Since the development of transport systems, humans have exploited ground-level, below-ground, and high-altitude spaces for transportation purposes. However, with the increasing burden of expanding populations and rapid urbanization in recent decades, public transportation systems and freight traffic are suffering huge pressure, plaguing local governments and straining economies. Engineers and researchers have started to re-examine, propose, and develop the underused near-ground spaces (NGS) for transportation purposes. For instance, flying cars, which are not a totally novel idea, aim at solving the traffic congestion problem and releasing the strains on existing city transport networks by utilizing unoccupied NGS. Flying cars differ from traditional grounded transportation systems that are entirely limited by their physical space, such as trains on tracks or automobiles on roads. Flying cars do not occupy or compete for high-altitude spaces used by air traffic for long-distance transfer. As there is limited specific literature on flying cars and flying car transportation systems (FCTS), this paper aims to describe the modern advances, techniques, and challenges of FCTS. We explore the inherent nature of NGS transportation and devise useful proposals to facilitate the construction and commercialization of FCTS. We begin with an introduction to the increasing need for NGS transportation and we address the advantages of using flying cars. Next, we present a brief overview of the history of the development of flying cars in terms of the historic timeline and technique development. Then, we discuss and compare the state of the art in the design of flying cars, including the take-off & landing (TOL) modes, pilot modes, operation modes, and power types, which are related to the adaptability, flexibility & comfort, stability & complexity, and environmental friendliness of flying cars, respectively. Additionally, since large-scale operations of flying cars can improve current transportation problems, we also introduce different facets of the various designs of FCTS, including path and trajectory planning, supporting facilities, and commercial designs. Finally, we discuss the challenges that might arise while developing and commercializing FCTS in terms of safety issues, commercial issues, and ethical issues.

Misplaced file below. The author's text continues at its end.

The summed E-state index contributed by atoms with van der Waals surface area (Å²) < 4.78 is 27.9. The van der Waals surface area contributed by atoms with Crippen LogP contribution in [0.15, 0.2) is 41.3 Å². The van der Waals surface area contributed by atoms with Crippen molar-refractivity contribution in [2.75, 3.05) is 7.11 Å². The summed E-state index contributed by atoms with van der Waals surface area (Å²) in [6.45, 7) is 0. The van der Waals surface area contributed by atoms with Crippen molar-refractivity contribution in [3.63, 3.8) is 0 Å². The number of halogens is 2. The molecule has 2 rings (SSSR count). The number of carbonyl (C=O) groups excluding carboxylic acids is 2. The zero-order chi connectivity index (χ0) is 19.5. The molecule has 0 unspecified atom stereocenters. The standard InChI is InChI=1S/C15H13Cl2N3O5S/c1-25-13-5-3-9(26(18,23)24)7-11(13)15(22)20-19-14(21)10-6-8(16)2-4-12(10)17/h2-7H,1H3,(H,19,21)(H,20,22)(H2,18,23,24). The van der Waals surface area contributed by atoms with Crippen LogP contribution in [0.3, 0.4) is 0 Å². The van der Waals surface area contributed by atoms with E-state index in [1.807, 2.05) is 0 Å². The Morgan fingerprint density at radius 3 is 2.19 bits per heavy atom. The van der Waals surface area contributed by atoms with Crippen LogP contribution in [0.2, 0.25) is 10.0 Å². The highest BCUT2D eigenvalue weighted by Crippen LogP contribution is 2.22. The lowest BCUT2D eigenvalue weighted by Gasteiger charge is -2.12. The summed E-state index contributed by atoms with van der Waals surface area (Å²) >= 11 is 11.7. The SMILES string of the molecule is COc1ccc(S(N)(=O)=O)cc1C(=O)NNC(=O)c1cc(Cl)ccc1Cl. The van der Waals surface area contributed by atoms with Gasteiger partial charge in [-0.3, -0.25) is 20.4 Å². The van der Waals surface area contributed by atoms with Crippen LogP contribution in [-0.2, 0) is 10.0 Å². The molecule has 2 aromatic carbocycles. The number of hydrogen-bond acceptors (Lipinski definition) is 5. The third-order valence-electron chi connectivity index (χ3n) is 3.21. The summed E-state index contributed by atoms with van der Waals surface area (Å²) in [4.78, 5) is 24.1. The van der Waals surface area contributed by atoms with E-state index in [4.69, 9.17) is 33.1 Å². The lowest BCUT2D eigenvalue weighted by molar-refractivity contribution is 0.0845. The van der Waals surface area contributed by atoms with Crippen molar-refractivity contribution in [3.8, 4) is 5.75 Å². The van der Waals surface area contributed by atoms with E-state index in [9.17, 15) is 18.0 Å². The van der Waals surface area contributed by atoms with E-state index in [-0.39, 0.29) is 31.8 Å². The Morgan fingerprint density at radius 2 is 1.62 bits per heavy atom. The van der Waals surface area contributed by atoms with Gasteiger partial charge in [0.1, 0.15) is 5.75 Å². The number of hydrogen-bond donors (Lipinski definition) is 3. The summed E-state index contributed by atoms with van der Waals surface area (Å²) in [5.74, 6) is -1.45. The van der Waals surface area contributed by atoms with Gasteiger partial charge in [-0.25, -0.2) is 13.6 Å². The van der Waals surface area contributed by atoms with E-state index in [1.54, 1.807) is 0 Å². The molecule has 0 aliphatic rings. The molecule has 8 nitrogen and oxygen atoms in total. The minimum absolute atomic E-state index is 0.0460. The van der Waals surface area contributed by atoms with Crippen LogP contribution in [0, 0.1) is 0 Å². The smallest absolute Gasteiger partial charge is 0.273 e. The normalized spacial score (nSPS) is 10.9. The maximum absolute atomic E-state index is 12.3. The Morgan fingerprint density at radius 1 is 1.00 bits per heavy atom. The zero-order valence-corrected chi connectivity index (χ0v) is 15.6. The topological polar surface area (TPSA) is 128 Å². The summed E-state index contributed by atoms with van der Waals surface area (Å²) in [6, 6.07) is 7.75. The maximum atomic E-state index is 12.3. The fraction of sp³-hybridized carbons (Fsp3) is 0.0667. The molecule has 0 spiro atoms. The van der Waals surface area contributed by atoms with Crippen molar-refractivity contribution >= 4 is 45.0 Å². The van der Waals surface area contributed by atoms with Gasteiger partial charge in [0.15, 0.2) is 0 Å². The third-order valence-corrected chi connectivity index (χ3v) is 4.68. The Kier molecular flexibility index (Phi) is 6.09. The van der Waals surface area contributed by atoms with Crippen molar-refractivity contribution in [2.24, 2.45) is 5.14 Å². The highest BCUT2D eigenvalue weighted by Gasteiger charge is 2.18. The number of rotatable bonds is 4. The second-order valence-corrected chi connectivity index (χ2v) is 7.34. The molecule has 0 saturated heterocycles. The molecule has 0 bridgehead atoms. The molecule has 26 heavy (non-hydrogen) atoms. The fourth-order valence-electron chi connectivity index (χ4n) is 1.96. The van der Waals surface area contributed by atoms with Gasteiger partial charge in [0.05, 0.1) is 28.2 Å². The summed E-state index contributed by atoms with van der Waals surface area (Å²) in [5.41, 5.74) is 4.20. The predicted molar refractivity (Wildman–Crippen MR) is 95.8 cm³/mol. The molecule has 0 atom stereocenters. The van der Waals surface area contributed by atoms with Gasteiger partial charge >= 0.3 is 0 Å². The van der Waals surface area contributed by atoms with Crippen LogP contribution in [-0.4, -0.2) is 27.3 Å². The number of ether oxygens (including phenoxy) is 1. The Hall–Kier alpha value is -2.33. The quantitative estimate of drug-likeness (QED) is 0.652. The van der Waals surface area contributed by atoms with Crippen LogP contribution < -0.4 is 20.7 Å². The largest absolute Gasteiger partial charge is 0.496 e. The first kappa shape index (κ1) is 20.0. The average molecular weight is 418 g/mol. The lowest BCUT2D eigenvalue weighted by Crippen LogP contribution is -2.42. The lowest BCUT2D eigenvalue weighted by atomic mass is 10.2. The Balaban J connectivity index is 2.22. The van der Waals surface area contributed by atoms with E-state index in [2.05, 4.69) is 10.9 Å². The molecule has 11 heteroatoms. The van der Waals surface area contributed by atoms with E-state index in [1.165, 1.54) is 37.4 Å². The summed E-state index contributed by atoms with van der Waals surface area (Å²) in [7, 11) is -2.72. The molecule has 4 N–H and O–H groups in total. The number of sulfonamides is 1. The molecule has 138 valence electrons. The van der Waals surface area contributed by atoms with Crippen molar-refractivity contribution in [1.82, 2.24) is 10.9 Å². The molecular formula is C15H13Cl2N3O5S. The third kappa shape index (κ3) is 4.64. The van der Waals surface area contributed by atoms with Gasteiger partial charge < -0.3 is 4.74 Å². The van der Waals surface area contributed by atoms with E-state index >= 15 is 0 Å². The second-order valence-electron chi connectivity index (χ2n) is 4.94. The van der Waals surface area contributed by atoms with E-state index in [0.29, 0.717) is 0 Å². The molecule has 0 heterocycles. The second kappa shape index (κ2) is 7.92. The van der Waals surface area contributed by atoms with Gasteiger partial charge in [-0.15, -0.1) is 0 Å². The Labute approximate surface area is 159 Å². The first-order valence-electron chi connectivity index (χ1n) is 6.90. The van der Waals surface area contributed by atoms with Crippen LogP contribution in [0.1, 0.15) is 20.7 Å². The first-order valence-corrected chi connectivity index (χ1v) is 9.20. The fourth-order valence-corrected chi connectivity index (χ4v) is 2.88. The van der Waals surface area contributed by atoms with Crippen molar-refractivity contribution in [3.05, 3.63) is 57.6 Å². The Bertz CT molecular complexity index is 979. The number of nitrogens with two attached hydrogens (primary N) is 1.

Bibliographical noteKAUST Repository Item: Exported on 2021-02-05
Acknowledgements: This work was supported by the Office of Sponsored Research at KAUST.